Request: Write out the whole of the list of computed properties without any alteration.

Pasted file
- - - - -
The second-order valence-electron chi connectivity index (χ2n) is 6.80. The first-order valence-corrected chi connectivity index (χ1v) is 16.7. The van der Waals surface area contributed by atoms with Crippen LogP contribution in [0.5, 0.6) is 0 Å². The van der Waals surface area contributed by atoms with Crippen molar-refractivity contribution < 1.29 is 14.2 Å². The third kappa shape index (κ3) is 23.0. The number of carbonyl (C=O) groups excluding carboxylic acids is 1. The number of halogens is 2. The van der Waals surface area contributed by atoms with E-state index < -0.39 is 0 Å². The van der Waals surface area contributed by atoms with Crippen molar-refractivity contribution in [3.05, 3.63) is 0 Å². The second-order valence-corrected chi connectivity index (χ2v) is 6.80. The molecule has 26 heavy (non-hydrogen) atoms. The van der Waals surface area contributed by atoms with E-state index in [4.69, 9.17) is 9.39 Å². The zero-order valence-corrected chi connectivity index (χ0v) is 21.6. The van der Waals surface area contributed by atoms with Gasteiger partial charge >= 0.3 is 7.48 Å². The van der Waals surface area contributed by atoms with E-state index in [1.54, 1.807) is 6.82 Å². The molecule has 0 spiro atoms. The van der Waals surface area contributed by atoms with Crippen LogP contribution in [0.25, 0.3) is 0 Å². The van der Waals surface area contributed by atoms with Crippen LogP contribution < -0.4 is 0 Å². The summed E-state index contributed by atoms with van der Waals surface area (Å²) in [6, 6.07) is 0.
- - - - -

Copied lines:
The second-order valence-electron chi connectivity index (χ2n) is 6.80. The first-order valence-corrected chi connectivity index (χ1v) is 16.7. The van der Waals surface area contributed by atoms with Crippen LogP contribution in [0.5, 0.6) is 0 Å². The van der Waals surface area contributed by atoms with Crippen molar-refractivity contribution < 1.29 is 14.2 Å². The third kappa shape index (κ3) is 23.0. The number of carbonyl (C=O) groups excluding carboxylic acids is 1. The number of halogens is 2. The van der Waals surface area contributed by atoms with E-state index < -0.39 is 0 Å². The van der Waals surface area contributed by atoms with Crippen molar-refractivity contribution in [3.05, 3.63) is 0 Å². The second-order valence-corrected chi connectivity index (χ2v) is 6.80. The molecule has 26 heavy (non-hydrogen) atoms. The van der Waals surface area contributed by atoms with E-state index in [4.69, 9.17) is 9.39 Å². The zero-order valence-corrected chi connectivity index (χ0v) is 21.6. The van der Waals surface area contributed by atoms with Gasteiger partial charge >= 0.3 is 7.48 Å². The van der Waals surface area contributed by atoms with E-state index in [1.54, 1.807) is 6.82 Å². The molecule has 0 spiro atoms. The van der Waals surface area contributed by atoms with Crippen LogP contribution in [0.25, 0.3) is 0 Å². The van der Waals surface area contributed by atoms with Crippen LogP contribution < -0.4 is 0 Å². The summed E-state index contributed by atoms with van der Waals surface area (Å²) in [6, 6.07) is 0.